Major national health reform between 2008 and 2012, the next Presidential election, may take a back seat to many issues: The Economy, financial services bailouts, oil prices, wars in Iraq and Afghanistan (and as a wild card, Georgia?), among other front-burner challenges facing the U.S. Based on the latest Kaiser Family Foundation tracking poll into voters’ top election issues, health has slipped to the #4 issue on voters’ minds, which I wrote about in Health Populi here.
Nonetheless, a colleague-mentor in health sector market research, Richard Vanderveer, asked me to think about some scenarios about health care to 2012. Dick is the Group Chief Executive Officer of GfK’s U.S. health care companies (FYI, GfK is one of the largest market research companies in the world).
GfK published my musings in their latest Topline report. You can access my paper, Health Politics – Scenarios to 2012, here.
Health Populi’s Hot Points: There was a sharp change in Americans’ priorities for health reform between January and August 2008. Throughout 2007, voters felt that both managing health costs and expanding access to the uninsured were both very important. By August 2008 — after several months of higher-cost gas and escalating food prices, coupled with mortgage woes — Americans squarely focused on managing costs as the key health reform priority. Access took second seat to costs.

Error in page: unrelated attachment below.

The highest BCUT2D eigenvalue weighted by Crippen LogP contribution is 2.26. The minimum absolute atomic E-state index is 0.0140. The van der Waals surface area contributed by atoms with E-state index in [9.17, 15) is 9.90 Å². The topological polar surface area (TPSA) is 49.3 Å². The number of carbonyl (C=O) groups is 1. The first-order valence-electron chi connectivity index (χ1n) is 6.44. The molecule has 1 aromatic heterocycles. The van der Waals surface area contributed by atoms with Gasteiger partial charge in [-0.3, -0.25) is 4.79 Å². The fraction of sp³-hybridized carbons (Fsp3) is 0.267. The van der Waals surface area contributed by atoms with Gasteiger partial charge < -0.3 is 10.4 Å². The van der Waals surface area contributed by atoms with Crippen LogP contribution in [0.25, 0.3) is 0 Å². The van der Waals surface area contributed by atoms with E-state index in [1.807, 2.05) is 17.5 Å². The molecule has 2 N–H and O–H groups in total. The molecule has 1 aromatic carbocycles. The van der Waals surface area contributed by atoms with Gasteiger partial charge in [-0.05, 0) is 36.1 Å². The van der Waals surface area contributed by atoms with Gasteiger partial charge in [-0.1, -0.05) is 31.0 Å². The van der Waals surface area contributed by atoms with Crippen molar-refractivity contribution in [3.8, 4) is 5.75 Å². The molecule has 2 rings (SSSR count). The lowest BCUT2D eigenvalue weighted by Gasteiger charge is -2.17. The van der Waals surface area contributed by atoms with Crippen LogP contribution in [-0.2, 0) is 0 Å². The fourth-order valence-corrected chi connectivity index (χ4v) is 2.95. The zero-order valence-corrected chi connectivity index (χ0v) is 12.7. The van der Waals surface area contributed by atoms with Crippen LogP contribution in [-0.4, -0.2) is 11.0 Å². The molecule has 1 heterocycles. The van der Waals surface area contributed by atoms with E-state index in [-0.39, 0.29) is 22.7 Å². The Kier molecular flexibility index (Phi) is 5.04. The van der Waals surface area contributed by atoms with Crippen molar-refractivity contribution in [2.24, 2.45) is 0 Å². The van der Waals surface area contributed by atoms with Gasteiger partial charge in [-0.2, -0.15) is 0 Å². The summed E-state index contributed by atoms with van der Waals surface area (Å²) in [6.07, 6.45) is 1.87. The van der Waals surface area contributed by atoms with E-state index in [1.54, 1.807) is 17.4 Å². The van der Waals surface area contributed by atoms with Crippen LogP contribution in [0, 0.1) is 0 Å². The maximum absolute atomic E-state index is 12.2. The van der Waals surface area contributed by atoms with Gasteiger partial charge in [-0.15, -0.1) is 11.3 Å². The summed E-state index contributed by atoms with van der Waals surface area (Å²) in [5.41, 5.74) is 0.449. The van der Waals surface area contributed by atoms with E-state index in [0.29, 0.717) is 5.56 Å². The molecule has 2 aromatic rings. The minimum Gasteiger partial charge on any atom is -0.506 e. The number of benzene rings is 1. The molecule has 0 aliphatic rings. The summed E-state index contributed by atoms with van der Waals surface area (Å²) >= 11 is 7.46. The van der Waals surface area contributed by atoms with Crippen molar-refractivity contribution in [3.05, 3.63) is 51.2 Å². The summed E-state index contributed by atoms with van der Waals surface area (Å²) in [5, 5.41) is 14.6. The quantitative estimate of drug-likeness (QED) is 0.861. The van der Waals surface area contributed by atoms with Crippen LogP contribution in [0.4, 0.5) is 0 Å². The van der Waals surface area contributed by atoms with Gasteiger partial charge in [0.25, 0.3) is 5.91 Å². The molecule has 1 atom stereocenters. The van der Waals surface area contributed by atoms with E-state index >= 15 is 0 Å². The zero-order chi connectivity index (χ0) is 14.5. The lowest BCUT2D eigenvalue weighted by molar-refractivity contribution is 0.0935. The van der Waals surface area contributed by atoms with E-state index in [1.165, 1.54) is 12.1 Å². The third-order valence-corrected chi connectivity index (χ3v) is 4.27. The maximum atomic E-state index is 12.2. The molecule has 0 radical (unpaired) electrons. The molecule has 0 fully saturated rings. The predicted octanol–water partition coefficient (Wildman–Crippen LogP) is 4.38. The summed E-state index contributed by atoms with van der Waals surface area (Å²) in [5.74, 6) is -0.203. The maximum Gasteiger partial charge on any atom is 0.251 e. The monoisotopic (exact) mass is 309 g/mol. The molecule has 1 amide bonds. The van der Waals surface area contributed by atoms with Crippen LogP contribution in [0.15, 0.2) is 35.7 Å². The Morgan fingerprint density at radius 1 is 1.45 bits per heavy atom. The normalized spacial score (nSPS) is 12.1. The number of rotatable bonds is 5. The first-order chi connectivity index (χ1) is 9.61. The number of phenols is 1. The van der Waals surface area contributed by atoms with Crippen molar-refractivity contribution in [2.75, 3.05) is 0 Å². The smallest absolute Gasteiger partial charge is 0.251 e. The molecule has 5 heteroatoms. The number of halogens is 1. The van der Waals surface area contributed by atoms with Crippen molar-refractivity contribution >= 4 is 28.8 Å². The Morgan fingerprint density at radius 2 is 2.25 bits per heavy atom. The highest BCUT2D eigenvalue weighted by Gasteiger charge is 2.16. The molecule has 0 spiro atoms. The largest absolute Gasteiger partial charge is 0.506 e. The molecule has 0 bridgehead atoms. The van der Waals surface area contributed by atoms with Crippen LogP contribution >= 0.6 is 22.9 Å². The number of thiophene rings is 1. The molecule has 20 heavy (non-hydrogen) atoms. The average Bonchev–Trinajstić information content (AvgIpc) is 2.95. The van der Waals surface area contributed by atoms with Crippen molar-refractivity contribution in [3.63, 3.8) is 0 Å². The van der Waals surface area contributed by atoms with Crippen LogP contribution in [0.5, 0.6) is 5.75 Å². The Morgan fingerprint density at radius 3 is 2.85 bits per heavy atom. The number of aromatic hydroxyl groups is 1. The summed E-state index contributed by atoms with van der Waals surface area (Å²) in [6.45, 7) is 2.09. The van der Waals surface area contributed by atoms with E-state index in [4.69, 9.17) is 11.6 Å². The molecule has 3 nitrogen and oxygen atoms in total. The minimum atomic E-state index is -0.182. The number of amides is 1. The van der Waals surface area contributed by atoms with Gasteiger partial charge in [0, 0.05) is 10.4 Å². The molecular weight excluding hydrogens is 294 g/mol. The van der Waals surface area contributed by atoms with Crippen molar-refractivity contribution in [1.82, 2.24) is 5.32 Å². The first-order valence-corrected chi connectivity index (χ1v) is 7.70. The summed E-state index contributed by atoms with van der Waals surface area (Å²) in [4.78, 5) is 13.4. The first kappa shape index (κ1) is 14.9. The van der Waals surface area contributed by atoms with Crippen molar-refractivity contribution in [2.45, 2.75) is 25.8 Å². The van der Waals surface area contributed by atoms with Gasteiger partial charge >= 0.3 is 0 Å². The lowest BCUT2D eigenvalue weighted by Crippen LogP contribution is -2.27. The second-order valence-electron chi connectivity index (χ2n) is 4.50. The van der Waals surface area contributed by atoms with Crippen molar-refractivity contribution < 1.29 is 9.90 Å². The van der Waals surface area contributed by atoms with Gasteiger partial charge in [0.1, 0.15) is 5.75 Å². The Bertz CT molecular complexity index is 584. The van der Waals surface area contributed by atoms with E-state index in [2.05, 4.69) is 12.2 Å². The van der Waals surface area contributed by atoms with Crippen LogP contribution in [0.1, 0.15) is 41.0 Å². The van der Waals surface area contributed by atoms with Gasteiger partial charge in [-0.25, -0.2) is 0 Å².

When examining the four scenarios, keep that cost mantra in mind. The average American, if there is one, is intensely focused on costs these days. The growth in retail over the past quarter was at Walmart and Costco and Target — not in the middle and higher income stores (although some very high end niche luxury stores may weather this economic storm).
If sufficient numbers of Americans lash back at increasing health costs and copays and premiums — and if a bipartisan group of people supporting access can assemble sufficient voice through, say, a Divided We Fail approach — we will see movement in the scenario matrix from north to south. That would be toward a universal care future. If not, we could be stuck in a health-à-la-carte world with increasing fragmentation, lack of coordination, and continued cost growth.